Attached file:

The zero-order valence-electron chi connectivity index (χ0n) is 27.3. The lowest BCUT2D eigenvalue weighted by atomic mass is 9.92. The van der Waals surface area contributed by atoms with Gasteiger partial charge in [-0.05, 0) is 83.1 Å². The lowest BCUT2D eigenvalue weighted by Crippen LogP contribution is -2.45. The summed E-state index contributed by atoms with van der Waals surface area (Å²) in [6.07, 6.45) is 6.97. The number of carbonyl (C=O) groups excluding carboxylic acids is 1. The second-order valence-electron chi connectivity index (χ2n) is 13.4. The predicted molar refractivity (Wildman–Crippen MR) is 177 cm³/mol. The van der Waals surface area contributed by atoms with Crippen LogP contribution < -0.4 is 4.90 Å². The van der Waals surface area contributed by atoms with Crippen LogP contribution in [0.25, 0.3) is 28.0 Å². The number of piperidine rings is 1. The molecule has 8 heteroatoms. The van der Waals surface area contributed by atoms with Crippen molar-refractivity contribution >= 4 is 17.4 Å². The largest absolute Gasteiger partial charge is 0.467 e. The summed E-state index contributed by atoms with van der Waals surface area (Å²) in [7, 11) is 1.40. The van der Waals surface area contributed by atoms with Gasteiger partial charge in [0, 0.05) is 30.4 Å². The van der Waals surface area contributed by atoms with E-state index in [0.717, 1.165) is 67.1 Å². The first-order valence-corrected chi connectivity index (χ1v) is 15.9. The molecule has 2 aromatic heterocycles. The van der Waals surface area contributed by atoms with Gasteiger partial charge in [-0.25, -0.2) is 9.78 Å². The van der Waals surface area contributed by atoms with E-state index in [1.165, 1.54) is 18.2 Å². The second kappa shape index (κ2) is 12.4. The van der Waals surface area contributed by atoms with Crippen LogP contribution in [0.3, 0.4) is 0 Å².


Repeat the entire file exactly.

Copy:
The zero-order valence-electron chi connectivity index (χ0n) is 27.3. The lowest BCUT2D eigenvalue weighted by atomic mass is 9.92. The van der Waals surface area contributed by atoms with Gasteiger partial charge in [-0.05, 0) is 83.1 Å². The lowest BCUT2D eigenvalue weighted by Crippen LogP contribution is -2.45. The summed E-state index contributed by atoms with van der Waals surface area (Å²) in [6.07, 6.45) is 6.97. The number of carbonyl (C=O) groups excluding carboxylic acids is 1. The second-order valence-electron chi connectivity index (χ2n) is 13.4. The predicted molar refractivity (Wildman–Crippen MR) is 177 cm³/mol. The van der Waals surface area contributed by atoms with Crippen LogP contribution < -0.4 is 4.90 Å². The van der Waals surface area contributed by atoms with Crippen LogP contribution in [0.25, 0.3) is 28.0 Å². The number of piperidine rings is 1. The molecule has 8 heteroatoms. The van der Waals surface area contributed by atoms with Crippen molar-refractivity contribution >= 4 is 17.4 Å². The largest absolute Gasteiger partial charge is 0.467 e. The summed E-state index contributed by atoms with van der Waals surface area (Å²) in [7, 11) is 1.40. The van der Waals surface area contributed by atoms with Gasteiger partial charge in [0, 0.05) is 30.4 Å². The van der Waals surface area contributed by atoms with E-state index in [0.717, 1.165) is 67.1 Å². The first-order valence-corrected chi connectivity index (χ1v) is 15.9. The molecule has 2 aromatic heterocycles. The van der Waals surface area contributed by atoms with Gasteiger partial charge in [-0.25, -0.2) is 9.78 Å². The van der Waals surface area contributed by atoms with E-state index in [1.165, 1.54) is 18.2 Å². The second kappa shape index (κ2) is 12.4. The van der Waals surface area contributed by atoms with Crippen LogP contribution in [0.3, 0.4) is 0 Å².